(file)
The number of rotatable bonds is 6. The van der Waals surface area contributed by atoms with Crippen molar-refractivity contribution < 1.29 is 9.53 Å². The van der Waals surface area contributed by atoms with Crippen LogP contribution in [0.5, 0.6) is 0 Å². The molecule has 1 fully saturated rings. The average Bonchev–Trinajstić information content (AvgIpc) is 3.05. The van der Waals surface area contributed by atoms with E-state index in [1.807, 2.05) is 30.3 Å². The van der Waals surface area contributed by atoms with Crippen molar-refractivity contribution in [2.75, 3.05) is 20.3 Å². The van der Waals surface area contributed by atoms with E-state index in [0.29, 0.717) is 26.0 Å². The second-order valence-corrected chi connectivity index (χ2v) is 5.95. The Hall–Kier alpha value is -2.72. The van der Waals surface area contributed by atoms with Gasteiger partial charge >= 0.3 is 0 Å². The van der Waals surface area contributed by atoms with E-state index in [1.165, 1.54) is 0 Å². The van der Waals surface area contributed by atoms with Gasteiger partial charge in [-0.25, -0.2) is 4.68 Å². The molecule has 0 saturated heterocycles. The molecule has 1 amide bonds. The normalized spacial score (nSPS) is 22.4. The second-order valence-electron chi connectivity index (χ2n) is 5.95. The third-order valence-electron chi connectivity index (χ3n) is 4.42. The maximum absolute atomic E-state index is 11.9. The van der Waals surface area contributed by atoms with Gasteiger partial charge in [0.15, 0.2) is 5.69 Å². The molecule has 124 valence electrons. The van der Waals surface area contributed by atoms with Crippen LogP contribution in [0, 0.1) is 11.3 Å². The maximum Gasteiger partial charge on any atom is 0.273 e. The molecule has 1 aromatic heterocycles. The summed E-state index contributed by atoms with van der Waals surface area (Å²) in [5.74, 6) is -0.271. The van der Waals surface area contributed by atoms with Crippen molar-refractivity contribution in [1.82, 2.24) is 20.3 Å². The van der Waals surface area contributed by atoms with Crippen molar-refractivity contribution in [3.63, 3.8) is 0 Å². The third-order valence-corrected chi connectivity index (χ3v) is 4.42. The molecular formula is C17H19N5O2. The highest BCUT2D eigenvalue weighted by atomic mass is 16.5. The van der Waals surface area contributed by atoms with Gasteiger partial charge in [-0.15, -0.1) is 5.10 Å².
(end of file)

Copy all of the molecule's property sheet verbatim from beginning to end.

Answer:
The number of rotatable bonds is 6. The van der Waals surface area contributed by atoms with Crippen molar-refractivity contribution < 1.29 is 9.53 Å². The van der Waals surface area contributed by atoms with Crippen LogP contribution in [0.5, 0.6) is 0 Å². The molecule has 1 fully saturated rings. The average Bonchev–Trinajstić information content (AvgIpc) is 3.05. The van der Waals surface area contributed by atoms with E-state index in [1.807, 2.05) is 30.3 Å². The van der Waals surface area contributed by atoms with Crippen molar-refractivity contribution in [2.75, 3.05) is 20.3 Å². The van der Waals surface area contributed by atoms with E-state index in [0.29, 0.717) is 26.0 Å². The second-order valence-corrected chi connectivity index (χ2v) is 5.95. The Hall–Kier alpha value is -2.72. The van der Waals surface area contributed by atoms with Gasteiger partial charge >= 0.3 is 0 Å². The van der Waals surface area contributed by atoms with E-state index in [1.165, 1.54) is 0 Å². The van der Waals surface area contributed by atoms with Gasteiger partial charge in [-0.25, -0.2) is 4.68 Å². The molecule has 0 saturated heterocycles. The molecule has 1 amide bonds. The normalized spacial score (nSPS) is 22.4. The second-order valence-electron chi connectivity index (χ2n) is 5.95. The third-order valence-electron chi connectivity index (χ3n) is 4.42. The maximum absolute atomic E-state index is 11.9. The van der Waals surface area contributed by atoms with Gasteiger partial charge in [0.15, 0.2) is 5.69 Å². The molecule has 124 valence electrons. The van der Waals surface area contributed by atoms with Crippen LogP contribution in [0, 0.1) is 11.3 Å². The maximum Gasteiger partial charge on any atom is 0.273 e. The molecule has 1 aromatic heterocycles. The summed E-state index contributed by atoms with van der Waals surface area (Å²) in [5.74, 6) is -0.271. The van der Waals surface area contributed by atoms with Crippen molar-refractivity contribution in [1.82, 2.24) is 20.3 Å². The van der Waals surface area contributed by atoms with Crippen molar-refractivity contribution in [3.63, 3.8) is 0 Å². The third-order valence-corrected chi connectivity index (χ3v) is 4.42. The molecular formula is C17H19N5O2. The highest BCUT2D eigenvalue weighted by atomic mass is 16.5. The van der Waals surface area contributed by atoms with Gasteiger partial charge in [-0.15, -0.1) is 5.10 Å².